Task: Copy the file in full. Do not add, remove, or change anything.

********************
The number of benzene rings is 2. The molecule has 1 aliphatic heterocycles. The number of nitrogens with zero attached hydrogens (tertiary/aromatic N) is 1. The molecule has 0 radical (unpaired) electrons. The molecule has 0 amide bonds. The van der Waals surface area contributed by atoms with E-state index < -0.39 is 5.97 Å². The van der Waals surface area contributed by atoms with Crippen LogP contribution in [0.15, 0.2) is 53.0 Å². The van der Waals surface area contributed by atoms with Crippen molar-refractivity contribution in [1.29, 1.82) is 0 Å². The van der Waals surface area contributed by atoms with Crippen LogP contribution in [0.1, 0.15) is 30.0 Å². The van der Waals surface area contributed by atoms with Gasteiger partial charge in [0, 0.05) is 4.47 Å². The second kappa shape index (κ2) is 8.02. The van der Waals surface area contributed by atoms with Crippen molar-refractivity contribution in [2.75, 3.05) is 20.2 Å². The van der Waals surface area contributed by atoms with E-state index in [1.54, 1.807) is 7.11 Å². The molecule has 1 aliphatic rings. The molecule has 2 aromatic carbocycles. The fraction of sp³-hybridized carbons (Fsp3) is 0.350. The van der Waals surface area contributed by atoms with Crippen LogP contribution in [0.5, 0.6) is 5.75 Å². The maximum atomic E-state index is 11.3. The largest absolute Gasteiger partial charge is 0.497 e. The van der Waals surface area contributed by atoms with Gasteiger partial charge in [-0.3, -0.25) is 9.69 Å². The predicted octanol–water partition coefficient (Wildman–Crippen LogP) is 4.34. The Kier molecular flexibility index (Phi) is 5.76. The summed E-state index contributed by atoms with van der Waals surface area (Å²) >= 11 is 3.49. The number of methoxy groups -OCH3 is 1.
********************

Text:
The number of benzene rings is 2. The molecule has 1 aliphatic heterocycles. The number of nitrogens with zero attached hydrogens (tertiary/aromatic N) is 1. The molecule has 0 radical (unpaired) electrons. The molecule has 0 amide bonds. The van der Waals surface area contributed by atoms with E-state index < -0.39 is 5.97 Å². The van der Waals surface area contributed by atoms with Crippen LogP contribution in [0.15, 0.2) is 53.0 Å². The van der Waals surface area contributed by atoms with Crippen molar-refractivity contribution in [1.29, 1.82) is 0 Å². The van der Waals surface area contributed by atoms with Crippen LogP contribution in [0.1, 0.15) is 30.0 Å². The van der Waals surface area contributed by atoms with Gasteiger partial charge in [0, 0.05) is 4.47 Å². The second kappa shape index (κ2) is 8.02. The van der Waals surface area contributed by atoms with Crippen molar-refractivity contribution in [2.75, 3.05) is 20.2 Å². The van der Waals surface area contributed by atoms with E-state index in [1.54, 1.807) is 7.11 Å². The molecule has 1 aliphatic rings. The molecule has 2 aromatic carbocycles. The fraction of sp³-hybridized carbons (Fsp3) is 0.350. The van der Waals surface area contributed by atoms with Crippen LogP contribution in [0.5, 0.6) is 5.75 Å². The maximum atomic E-state index is 11.3. The largest absolute Gasteiger partial charge is 0.497 e. The van der Waals surface area contributed by atoms with Gasteiger partial charge in [-0.3, -0.25) is 9.69 Å². The predicted octanol–water partition coefficient (Wildman–Crippen LogP) is 4.34. The Kier molecular flexibility index (Phi) is 5.76. The summed E-state index contributed by atoms with van der Waals surface area (Å²) >= 11 is 3.49. The number of methoxy groups -OCH3 is 1.